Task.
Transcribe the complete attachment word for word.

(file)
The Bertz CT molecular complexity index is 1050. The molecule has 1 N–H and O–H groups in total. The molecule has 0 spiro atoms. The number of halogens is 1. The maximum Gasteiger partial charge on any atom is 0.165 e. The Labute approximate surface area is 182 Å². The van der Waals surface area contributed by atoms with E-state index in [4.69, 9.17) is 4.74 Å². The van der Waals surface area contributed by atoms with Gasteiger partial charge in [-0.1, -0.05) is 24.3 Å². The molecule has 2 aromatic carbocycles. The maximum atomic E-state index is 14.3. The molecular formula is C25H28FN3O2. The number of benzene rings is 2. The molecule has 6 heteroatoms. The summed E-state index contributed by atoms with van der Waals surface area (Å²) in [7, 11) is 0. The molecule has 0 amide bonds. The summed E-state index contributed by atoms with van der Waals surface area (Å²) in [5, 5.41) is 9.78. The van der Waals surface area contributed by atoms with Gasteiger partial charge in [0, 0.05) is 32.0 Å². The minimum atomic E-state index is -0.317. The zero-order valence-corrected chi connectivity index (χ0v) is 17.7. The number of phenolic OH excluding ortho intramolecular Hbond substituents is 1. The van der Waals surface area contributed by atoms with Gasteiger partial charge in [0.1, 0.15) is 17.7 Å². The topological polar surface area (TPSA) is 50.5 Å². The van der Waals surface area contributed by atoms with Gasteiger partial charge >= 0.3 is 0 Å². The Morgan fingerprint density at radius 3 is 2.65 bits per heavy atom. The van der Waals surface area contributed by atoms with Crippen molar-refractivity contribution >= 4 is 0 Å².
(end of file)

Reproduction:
The Bertz CT molecular complexity index is 1050. The molecule has 1 N–H and O–H groups in total. The molecule has 0 spiro atoms. The number of halogens is 1. The maximum Gasteiger partial charge on any atom is 0.165 e. The Labute approximate surface area is 182 Å². The van der Waals surface area contributed by atoms with E-state index in [4.69, 9.17) is 4.74 Å². The van der Waals surface area contributed by atoms with Gasteiger partial charge in [-0.1, -0.05) is 24.3 Å². The molecule has 2 aromatic carbocycles. The maximum atomic E-state index is 14.3. The molecular formula is C25H28FN3O2. The number of benzene rings is 2. The molecule has 6 heteroatoms. The summed E-state index contributed by atoms with van der Waals surface area (Å²) in [7, 11) is 0. The molecule has 0 amide bonds. The summed E-state index contributed by atoms with van der Waals surface area (Å²) in [5, 5.41) is 9.78. The van der Waals surface area contributed by atoms with Gasteiger partial charge in [0, 0.05) is 32.0 Å². The minimum atomic E-state index is -0.317. The zero-order valence-corrected chi connectivity index (χ0v) is 17.7. The number of phenolic OH excluding ortho intramolecular Hbond substituents is 1. The van der Waals surface area contributed by atoms with Gasteiger partial charge in [0.1, 0.15) is 17.7 Å². The topological polar surface area (TPSA) is 50.5 Å². The van der Waals surface area contributed by atoms with Gasteiger partial charge >= 0.3 is 0 Å². The Morgan fingerprint density at radius 3 is 2.65 bits per heavy atom. The van der Waals surface area contributed by atoms with Crippen molar-refractivity contribution >= 4 is 0 Å².